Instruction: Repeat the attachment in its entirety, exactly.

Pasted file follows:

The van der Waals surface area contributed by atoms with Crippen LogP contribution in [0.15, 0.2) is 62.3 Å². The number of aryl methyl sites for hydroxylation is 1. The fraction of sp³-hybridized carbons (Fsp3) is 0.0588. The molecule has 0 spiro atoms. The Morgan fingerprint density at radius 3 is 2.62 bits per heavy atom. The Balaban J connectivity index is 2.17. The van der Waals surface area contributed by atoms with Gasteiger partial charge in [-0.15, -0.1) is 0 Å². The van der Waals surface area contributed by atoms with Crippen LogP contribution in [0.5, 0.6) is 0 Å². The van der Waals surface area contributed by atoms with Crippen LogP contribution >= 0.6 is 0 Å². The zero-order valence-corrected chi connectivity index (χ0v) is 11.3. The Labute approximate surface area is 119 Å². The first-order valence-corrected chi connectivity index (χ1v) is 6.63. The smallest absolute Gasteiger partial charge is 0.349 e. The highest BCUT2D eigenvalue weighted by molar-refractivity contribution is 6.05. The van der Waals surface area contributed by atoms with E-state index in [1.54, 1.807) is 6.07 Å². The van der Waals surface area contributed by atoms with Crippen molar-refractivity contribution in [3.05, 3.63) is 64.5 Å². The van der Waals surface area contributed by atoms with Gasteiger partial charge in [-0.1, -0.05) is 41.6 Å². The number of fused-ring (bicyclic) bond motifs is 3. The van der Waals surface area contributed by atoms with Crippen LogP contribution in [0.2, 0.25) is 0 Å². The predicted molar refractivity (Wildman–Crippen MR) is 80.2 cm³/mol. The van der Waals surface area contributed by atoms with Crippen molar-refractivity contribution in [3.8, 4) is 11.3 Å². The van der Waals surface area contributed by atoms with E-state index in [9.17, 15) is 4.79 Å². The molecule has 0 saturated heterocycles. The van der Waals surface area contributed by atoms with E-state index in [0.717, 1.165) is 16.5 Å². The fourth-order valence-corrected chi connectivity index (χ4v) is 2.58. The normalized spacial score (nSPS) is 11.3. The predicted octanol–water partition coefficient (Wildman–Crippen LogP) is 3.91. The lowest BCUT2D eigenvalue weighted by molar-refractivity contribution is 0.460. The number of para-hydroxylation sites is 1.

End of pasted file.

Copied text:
The van der Waals surface area contributed by atoms with Crippen LogP contribution in [0.15, 0.2) is 62.3 Å². The number of aryl methyl sites for hydroxylation is 1. The fraction of sp³-hybridized carbons (Fsp3) is 0.0588. The molecule has 0 spiro atoms. The Morgan fingerprint density at radius 3 is 2.62 bits per heavy atom. The Balaban J connectivity index is 2.17. The van der Waals surface area contributed by atoms with Gasteiger partial charge in [-0.15, -0.1) is 0 Å². The van der Waals surface area contributed by atoms with Crippen LogP contribution in [0.5, 0.6) is 0 Å². The van der Waals surface area contributed by atoms with Crippen LogP contribution >= 0.6 is 0 Å². The zero-order valence-corrected chi connectivity index (χ0v) is 11.3. The Labute approximate surface area is 119 Å². The first-order valence-corrected chi connectivity index (χ1v) is 6.63. The smallest absolute Gasteiger partial charge is 0.349 e. The highest BCUT2D eigenvalue weighted by molar-refractivity contribution is 6.05. The van der Waals surface area contributed by atoms with E-state index in [1.54, 1.807) is 6.07 Å². The van der Waals surface area contributed by atoms with Crippen molar-refractivity contribution in [3.05, 3.63) is 64.5 Å². The van der Waals surface area contributed by atoms with Gasteiger partial charge in [-0.1, -0.05) is 41.6 Å². The number of fused-ring (bicyclic) bond motifs is 3. The van der Waals surface area contributed by atoms with Crippen LogP contribution in [0.2, 0.25) is 0 Å². The predicted molar refractivity (Wildman–Crippen MR) is 80.2 cm³/mol. The van der Waals surface area contributed by atoms with Crippen molar-refractivity contribution in [3.8, 4) is 11.3 Å². The van der Waals surface area contributed by atoms with E-state index in [9.17, 15) is 4.79 Å². The molecule has 0 saturated heterocycles. The van der Waals surface area contributed by atoms with E-state index in [0.717, 1.165) is 16.5 Å². The fourth-order valence-corrected chi connectivity index (χ4v) is 2.58. The normalized spacial score (nSPS) is 11.3. The predicted octanol–water partition coefficient (Wildman–Crippen LogP) is 3.91. The lowest BCUT2D eigenvalue weighted by molar-refractivity contribution is 0.460. The number of para-hydroxylation sites is 1.